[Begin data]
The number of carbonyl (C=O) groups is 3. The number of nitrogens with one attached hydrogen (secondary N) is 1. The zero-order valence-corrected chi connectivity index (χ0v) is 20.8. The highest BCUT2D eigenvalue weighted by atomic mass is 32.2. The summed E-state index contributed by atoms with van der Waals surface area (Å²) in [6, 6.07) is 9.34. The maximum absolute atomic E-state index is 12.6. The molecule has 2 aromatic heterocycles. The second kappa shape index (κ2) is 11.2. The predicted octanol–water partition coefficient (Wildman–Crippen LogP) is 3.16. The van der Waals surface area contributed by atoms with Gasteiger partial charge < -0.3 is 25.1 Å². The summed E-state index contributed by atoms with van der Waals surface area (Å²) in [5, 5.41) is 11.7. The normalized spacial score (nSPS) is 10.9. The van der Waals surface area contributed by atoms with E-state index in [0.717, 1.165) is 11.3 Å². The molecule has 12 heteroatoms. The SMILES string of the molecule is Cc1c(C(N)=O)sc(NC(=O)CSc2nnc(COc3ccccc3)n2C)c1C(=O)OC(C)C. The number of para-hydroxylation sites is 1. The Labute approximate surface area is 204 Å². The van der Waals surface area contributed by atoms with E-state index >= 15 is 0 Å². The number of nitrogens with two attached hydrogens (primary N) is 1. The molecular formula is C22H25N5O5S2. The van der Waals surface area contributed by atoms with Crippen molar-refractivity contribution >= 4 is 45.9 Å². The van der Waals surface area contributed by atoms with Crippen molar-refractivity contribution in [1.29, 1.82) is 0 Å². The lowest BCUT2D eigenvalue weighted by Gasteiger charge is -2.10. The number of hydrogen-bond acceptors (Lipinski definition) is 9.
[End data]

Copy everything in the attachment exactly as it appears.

The number of carbonyl (C=O) groups is 3. The number of nitrogens with one attached hydrogen (secondary N) is 1. The zero-order valence-corrected chi connectivity index (χ0v) is 20.8. The highest BCUT2D eigenvalue weighted by atomic mass is 32.2. The summed E-state index contributed by atoms with van der Waals surface area (Å²) in [6, 6.07) is 9.34. The maximum absolute atomic E-state index is 12.6. The molecule has 2 aromatic heterocycles. The second kappa shape index (κ2) is 11.2. The predicted octanol–water partition coefficient (Wildman–Crippen LogP) is 3.16. The van der Waals surface area contributed by atoms with Gasteiger partial charge < -0.3 is 25.1 Å². The summed E-state index contributed by atoms with van der Waals surface area (Å²) in [5, 5.41) is 11.7. The normalized spacial score (nSPS) is 10.9. The van der Waals surface area contributed by atoms with E-state index in [0.717, 1.165) is 11.3 Å². The molecule has 12 heteroatoms. The SMILES string of the molecule is Cc1c(C(N)=O)sc(NC(=O)CSc2nnc(COc3ccccc3)n2C)c1C(=O)OC(C)C. The number of para-hydroxylation sites is 1. The Labute approximate surface area is 204 Å². The van der Waals surface area contributed by atoms with E-state index >= 15 is 0 Å². The number of nitrogens with two attached hydrogens (primary N) is 1. The molecular formula is C22H25N5O5S2. The van der Waals surface area contributed by atoms with Crippen molar-refractivity contribution >= 4 is 45.9 Å². The van der Waals surface area contributed by atoms with Crippen molar-refractivity contribution in [1.29, 1.82) is 0 Å². The lowest BCUT2D eigenvalue weighted by Gasteiger charge is -2.10. The number of hydrogen-bond acceptors (Lipinski definition) is 9.